Diagonals

This is my learning log for TAOP exercise 2-5, “Diagonals”.

The exercise asked me to go out and make 4 photographs which use diagonals strongly. So after I finished viewing World Press Photo 2012 yesterday, I had a stroll around Southbank looking for diagonals. Here are four of the examples I came up with.

Picture 1: Houses of Parliament, with Westminster Bridge in the foreground

The lane markings on Westminster Bridge, and the iconic London doubledecker, creates strong diagonal lines in this picture of The Houses of Parliament. The diagonals don’t work perfectly as leading lines, since the vanishing point is to the right of what is intended as the image’s focal point.

Picture 2: The London Eye

In this example, the strong diagonals created by the blue lights in the trees and their reflection on the wet walkway works far better as leading lines, since they lead the viewer’s eye into the picture and all meet exactly where the attention is meant to be focused: On the London Eye.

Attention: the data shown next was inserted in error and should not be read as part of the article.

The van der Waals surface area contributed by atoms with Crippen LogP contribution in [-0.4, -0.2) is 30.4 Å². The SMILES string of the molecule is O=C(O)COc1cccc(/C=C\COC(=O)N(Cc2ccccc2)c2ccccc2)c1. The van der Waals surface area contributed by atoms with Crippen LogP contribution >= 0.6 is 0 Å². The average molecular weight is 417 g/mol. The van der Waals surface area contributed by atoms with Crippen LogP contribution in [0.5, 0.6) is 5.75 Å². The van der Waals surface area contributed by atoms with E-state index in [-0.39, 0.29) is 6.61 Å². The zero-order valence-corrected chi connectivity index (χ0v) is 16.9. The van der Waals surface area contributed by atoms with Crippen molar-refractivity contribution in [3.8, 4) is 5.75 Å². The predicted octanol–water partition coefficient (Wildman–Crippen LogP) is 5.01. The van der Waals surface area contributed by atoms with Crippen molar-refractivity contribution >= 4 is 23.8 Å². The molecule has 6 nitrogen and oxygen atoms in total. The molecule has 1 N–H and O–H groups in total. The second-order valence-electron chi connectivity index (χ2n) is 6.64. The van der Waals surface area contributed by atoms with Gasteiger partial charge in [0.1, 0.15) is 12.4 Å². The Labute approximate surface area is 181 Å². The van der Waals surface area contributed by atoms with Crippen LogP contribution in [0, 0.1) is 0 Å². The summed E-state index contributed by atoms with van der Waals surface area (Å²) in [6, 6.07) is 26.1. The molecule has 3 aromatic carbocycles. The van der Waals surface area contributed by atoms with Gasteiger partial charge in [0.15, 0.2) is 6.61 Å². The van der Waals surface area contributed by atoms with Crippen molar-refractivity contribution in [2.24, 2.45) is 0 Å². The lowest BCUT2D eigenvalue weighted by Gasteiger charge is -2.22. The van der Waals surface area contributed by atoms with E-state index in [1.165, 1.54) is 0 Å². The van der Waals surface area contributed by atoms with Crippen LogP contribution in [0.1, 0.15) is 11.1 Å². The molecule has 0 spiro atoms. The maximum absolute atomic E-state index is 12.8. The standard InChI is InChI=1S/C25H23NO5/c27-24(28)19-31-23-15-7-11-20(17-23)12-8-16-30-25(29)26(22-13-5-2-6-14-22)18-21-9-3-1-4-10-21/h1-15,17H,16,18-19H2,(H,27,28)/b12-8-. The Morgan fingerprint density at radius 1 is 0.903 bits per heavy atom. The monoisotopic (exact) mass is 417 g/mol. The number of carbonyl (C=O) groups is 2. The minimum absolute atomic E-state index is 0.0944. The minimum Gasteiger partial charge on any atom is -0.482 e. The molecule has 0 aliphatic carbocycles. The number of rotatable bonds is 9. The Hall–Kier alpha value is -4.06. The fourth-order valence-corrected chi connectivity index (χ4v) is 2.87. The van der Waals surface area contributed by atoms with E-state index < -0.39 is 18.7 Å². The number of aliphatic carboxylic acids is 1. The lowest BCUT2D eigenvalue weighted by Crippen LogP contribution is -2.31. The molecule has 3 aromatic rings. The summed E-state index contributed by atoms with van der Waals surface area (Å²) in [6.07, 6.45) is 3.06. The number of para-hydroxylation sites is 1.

Picture 3: Christmas market stall

In this example the diagonal lines are made up by the shelf and also by the merchandize creating “imagined lines” each made up of many points receding into the distance..

Picture 4: Windmill on top of hog roast stall at Christmas market (aka “sometimes creativity and impact trumps class”)

By applying a dutch tilt, the verticals and horizontals of The Hog Roast stall have become diagonals injecting a bit of drama and dynamic into the image. I particularly like the wind mill. If a market stall needs more of a visual impact, just add a windmill on top. It’s bound to attract the punters.
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